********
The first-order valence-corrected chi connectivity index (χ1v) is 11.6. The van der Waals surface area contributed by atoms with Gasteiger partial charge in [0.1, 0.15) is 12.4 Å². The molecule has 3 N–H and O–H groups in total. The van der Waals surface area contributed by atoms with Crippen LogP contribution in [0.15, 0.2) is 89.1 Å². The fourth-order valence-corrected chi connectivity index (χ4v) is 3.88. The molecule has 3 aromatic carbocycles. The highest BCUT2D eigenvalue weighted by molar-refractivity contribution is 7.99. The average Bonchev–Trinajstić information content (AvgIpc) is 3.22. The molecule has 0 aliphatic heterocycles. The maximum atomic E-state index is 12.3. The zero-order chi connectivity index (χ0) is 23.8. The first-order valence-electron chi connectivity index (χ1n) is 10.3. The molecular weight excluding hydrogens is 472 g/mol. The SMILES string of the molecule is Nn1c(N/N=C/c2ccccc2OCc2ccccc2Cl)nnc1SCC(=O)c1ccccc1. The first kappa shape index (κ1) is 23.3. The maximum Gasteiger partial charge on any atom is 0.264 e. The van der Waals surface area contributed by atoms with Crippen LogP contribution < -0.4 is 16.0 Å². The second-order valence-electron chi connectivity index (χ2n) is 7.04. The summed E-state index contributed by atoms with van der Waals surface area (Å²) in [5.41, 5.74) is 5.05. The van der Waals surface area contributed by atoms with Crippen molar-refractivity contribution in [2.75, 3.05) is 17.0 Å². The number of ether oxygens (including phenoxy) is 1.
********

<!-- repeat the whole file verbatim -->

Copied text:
The first-order valence-corrected chi connectivity index (χ1v) is 11.6. The van der Waals surface area contributed by atoms with Gasteiger partial charge in [0.1, 0.15) is 12.4 Å². The molecule has 3 N–H and O–H groups in total. The van der Waals surface area contributed by atoms with Crippen LogP contribution in [0.15, 0.2) is 89.1 Å². The fourth-order valence-corrected chi connectivity index (χ4v) is 3.88. The molecule has 3 aromatic carbocycles. The highest BCUT2D eigenvalue weighted by molar-refractivity contribution is 7.99. The average Bonchev–Trinajstić information content (AvgIpc) is 3.22. The molecule has 0 aliphatic heterocycles. The maximum atomic E-state index is 12.3. The zero-order chi connectivity index (χ0) is 23.8. The first-order valence-electron chi connectivity index (χ1n) is 10.3. The molecular weight excluding hydrogens is 472 g/mol. The SMILES string of the molecule is Nn1c(N/N=C/c2ccccc2OCc2ccccc2Cl)nnc1SCC(=O)c1ccccc1. The first kappa shape index (κ1) is 23.3. The maximum Gasteiger partial charge on any atom is 0.264 e. The van der Waals surface area contributed by atoms with Crippen LogP contribution < -0.4 is 16.0 Å². The second-order valence-electron chi connectivity index (χ2n) is 7.04. The summed E-state index contributed by atoms with van der Waals surface area (Å²) in [5.41, 5.74) is 5.05. The van der Waals surface area contributed by atoms with Crippen molar-refractivity contribution in [2.75, 3.05) is 17.0 Å². The number of ether oxygens (including phenoxy) is 1.